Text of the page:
I have a lot of triggers around loss, abandonment & belonging. Whenever I meet one of them, my brain’s first response is to anxiously figure out a solution to the thought I’m having so I don’t have to feel the sadness it’s bringing up.
This ultimately makes me more anxious & angry.
It’s like I’m telling my brain that sadness is dangerous: “Oh no. You can’t let this sad feeling in. You’ll never get out of it if you let yourself feel it. You are so weak. Why can’t you control yourself?…” & a whole bunch of other lies (that probably sound familiar to you too).
But, when I patiently/bravely let myself feel a little sad, I’m able to soothe the pain and not get anxious. It’s not so scary. I can handle being a little sad, right?
By accepting the discomforts I meet on the path of life, I slow things down enough to choose how I want to respond to them.
That results in me feeling far less anger or fear.
Yes. It is scary. We’re certain if we stopped doing, being and “controlling” everything, our lives would fall apart. We want to hold onto all of our “controlling” strategies because we’ve convinced ourselves those strategies work.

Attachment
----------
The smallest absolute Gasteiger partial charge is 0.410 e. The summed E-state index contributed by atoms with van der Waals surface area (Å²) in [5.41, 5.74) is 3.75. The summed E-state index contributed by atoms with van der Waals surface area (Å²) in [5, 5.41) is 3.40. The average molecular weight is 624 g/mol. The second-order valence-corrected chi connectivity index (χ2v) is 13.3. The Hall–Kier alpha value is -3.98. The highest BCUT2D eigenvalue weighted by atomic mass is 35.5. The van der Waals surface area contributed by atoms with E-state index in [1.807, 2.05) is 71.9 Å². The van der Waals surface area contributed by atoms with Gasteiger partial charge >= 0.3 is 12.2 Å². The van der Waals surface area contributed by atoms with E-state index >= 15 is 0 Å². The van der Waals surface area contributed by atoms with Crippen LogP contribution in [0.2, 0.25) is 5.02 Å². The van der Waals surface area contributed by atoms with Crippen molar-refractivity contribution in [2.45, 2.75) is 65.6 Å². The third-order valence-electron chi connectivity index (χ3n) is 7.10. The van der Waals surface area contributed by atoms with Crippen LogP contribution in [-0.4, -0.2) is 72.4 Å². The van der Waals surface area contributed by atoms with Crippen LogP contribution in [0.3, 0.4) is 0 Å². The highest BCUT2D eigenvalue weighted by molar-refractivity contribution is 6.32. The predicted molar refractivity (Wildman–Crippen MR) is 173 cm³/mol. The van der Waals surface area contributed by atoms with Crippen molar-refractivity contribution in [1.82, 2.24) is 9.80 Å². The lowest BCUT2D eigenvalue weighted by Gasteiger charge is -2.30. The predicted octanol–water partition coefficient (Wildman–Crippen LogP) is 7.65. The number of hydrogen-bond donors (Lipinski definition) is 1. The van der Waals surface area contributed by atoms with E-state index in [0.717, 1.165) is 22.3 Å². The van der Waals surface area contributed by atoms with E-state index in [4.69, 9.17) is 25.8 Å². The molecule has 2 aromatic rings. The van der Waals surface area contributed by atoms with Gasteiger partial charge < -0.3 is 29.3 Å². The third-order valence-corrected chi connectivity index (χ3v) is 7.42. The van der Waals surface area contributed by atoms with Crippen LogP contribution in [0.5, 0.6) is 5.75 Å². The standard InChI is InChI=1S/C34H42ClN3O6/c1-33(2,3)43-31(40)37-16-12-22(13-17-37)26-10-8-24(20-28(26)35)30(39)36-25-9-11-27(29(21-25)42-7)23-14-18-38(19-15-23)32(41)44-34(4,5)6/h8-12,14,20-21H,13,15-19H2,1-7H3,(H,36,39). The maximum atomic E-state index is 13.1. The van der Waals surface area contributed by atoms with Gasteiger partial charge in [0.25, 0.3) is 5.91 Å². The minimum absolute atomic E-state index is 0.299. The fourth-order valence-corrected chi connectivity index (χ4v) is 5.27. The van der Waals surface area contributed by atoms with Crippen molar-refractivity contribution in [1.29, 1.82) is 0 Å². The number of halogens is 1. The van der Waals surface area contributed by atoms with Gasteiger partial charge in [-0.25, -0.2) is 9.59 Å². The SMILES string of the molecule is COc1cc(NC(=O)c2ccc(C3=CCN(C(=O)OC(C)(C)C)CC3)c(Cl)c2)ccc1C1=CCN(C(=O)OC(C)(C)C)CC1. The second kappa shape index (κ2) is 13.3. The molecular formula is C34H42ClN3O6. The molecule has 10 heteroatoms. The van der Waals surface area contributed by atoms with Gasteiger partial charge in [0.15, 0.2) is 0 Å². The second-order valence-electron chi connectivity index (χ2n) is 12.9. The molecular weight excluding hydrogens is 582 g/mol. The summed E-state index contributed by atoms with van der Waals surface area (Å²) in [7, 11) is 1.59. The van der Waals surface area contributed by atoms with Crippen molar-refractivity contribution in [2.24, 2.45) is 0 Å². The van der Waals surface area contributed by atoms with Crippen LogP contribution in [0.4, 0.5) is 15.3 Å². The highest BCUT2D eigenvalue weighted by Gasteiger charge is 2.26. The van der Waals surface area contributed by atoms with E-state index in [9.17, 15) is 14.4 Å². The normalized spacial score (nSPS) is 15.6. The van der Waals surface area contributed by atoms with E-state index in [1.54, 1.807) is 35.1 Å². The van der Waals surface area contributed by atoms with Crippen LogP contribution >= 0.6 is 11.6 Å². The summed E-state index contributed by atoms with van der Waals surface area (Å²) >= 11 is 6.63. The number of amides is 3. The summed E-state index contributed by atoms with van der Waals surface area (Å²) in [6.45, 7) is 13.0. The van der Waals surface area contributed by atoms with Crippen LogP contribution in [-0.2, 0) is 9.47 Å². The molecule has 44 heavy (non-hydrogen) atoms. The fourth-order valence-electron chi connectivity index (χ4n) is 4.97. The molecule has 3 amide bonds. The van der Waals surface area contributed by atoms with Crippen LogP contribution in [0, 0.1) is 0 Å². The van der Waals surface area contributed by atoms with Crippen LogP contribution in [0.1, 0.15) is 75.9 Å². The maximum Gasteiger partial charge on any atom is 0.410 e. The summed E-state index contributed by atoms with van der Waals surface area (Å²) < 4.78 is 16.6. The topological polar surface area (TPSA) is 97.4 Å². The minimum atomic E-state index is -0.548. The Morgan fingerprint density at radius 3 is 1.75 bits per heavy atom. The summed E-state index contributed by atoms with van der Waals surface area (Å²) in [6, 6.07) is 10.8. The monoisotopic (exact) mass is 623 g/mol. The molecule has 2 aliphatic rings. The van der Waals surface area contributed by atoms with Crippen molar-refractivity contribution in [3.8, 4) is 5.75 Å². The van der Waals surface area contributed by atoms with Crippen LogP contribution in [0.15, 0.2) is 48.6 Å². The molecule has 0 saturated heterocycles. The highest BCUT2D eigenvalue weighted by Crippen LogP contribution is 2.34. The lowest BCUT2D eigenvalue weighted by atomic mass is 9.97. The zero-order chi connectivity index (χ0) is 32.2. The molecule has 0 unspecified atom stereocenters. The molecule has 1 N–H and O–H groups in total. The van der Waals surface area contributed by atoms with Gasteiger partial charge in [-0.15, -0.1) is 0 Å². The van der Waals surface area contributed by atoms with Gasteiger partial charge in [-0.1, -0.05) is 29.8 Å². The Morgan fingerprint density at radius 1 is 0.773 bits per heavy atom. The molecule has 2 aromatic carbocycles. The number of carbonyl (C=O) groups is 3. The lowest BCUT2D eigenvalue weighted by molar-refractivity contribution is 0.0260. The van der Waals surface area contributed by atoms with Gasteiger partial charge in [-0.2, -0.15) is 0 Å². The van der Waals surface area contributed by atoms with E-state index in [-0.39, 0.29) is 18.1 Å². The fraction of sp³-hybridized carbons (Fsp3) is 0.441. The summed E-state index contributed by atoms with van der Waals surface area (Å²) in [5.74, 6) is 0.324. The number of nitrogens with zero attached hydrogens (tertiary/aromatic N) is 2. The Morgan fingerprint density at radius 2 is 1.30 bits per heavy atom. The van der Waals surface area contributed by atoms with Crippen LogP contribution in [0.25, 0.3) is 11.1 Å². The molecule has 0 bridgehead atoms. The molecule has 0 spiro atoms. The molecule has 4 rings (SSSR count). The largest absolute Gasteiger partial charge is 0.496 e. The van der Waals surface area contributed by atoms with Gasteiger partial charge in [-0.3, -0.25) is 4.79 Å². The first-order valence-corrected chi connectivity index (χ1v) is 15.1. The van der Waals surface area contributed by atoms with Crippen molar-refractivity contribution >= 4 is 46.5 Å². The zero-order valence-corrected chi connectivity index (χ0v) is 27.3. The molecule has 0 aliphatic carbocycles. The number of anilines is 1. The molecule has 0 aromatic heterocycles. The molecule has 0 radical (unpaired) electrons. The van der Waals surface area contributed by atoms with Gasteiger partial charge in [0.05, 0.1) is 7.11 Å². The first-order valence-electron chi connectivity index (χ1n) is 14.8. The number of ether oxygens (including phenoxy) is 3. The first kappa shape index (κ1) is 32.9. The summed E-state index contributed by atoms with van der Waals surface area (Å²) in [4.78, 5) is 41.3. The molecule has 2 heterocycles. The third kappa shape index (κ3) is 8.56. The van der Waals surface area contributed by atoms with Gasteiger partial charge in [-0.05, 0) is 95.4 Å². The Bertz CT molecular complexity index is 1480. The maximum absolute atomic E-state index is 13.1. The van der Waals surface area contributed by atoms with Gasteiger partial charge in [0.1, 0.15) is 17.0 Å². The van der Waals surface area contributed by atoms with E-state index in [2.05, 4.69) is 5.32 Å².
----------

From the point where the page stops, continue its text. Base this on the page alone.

But let’s think about that. Do they?
How good do you feel trying to affect every outcome or micro-manage the events in your life or the lives of others? Do you feel happier or safer?
Aside from that, what if a change really is necessary?
Even then, allowing the undesirable circumstance to “be” what it is, is NOT the same as enduring it or suffering its existence.
Acceptance doesn’t mean the lack of change.
You can still change the things you want to change in your life. You can still set goals to achieve & change your results if you want to.
But until you get the change you want, you can also opt to let your current less-than-desirable experience simply Belong instead of resisting or getting angry at where you are now or trying to “know” what’s going to happen next.
But if I accept “what is,” doesn’t that mean I won’t get past this?
We think that accepting our circumstance will disincentivize us to try to change it, but I ask myself, is beating myself and my energies into the ground inspiring me? Changing involves some pain and discomfort, but we can’t suffer or beat ourselves into change.
Shame & blame makes moving forward more difficult, take longer & usually ends up in the change not sticking or being sustainable.
Two Types of Motivation
There are two kinds of motivation: moving toward something & away from something. Our brains prefer to move toward something.